Engine Troubleshooting Tips

Contrary to popular belief these days, cars do require maintenance and failure to provide it will leave you in a position to wonder what is wrong. Even the best car owners will be caught from time to time due to basic mechanical failure and find themselves wondering what happened. While many people rely on repair shops to do the actual work on a car, it is a still a good idea to know how to do some basic engine troubleshooting. Being able to do engine troubleshooting will help you speak the mechanics language and help protect you from the few that may try to sell you repairs you don’t need.

Take Note of When the Problem Occurs

Problems that occur at low speeds can be routed back to different causes then problems that occur at higher speeds. A car may run fine when it’s rolling down the road but when it comes to a standstill the engine may start to run rough. It is differences in the vehicles behavior that should be noted when engine troubleshooting. Not only will the information help you narrow down which system the car is having the issue, it will also be valuable information to the mechanic who will do the repairs.

Look For Outward Signs

Your car will tell you when something is going wrong. For example if the exhaust is blasting out the back end where before it was barely noticeable then you know something has changed in how the fuel is being burned. Engine troubleshooting often requires detective work and many times the clues have to be followed back to the source, such as exhaust. Look under the car for oil spots or other fluids that may be leaking out of the engine block for further clues in your process of engine troubleshooting.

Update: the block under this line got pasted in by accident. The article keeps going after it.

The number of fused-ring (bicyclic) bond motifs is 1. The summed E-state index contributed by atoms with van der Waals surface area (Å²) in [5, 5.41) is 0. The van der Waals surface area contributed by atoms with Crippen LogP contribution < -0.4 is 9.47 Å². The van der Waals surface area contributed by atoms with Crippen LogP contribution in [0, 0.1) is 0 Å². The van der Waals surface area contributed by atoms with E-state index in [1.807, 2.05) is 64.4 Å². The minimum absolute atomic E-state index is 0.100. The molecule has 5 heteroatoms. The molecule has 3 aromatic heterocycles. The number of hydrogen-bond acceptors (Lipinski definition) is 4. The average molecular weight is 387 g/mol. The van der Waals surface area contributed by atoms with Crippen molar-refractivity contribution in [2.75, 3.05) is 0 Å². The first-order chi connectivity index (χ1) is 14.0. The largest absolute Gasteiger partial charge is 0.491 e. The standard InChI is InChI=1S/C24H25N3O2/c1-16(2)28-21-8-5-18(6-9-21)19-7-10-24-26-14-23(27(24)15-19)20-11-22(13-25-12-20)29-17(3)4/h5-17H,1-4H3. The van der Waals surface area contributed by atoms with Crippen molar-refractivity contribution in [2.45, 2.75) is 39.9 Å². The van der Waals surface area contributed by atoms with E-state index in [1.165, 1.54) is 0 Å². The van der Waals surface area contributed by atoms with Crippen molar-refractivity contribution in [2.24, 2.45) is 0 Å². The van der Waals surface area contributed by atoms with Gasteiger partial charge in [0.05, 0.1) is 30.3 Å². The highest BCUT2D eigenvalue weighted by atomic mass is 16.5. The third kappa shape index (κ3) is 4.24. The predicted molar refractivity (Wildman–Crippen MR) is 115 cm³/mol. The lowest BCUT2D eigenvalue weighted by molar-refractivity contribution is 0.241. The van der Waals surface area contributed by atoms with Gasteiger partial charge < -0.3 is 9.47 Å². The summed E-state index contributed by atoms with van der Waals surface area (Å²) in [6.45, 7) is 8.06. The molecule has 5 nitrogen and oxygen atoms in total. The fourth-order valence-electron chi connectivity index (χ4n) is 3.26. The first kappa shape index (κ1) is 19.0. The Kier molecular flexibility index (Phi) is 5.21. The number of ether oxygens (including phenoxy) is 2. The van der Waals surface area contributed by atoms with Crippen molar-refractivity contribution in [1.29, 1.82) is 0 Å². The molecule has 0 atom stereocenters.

Take a Sniff

Many engine troubles can be first detected by smell. Antifreeze that is leaking will smell sweet and syrupy when the smell comes through the vents. Steering fluid generally is more acidic smelling. Regardless, if a new smell is being detected in the car that wasn’t there before try to determine what is smells like and how long the engine has to run before you notice it. Then, when the car is turned off and the engine is cooled down, you can pull the different dipsticks and sniff the fluid to try and match up the smell.

Use Your Ears

It is wise to turn off the radio from time to time and listen to the engine as you roll down the road. This will allow you to develop a sense of how your car is supposed to sound. Then when the need arises, you will be able to effectively do engine troubleshooting because you will recognize the subtle difference in the sound of your engine instead of having to wait until it sounds drastically different. Large amounts of money can be saved by developing this skill and being able to do early engine troubleshooting.

Computer Check

When the service engine light turns on, it is important to take notice. Unfortunately, the service engine light won’t tell you what is wrong. You will need to connect to the on board computer to find out what code has registered. Computer scanners are not cheap tools to purchase, but many repair shops and auto parts stores will run a scan of your car’s computer for very little money or even free. Once you know the code, you can look it up in your owner’s manual.

Basic engine troubleshooting is something every car owner should be able to do. Basic car systems such as heating and cooling are not complex and with a little time looking under the hood, an owner can become familiar with the basics. In addition, engine troubleshooting is a good skill to have, as it will allow you to relate the symptoms of the problem more clearly to the mechanic completing the repairs. Engine troubleshooting may not always lead you to the root of the problem, but it will help peal back the layers for a better understanding of your car’s engine.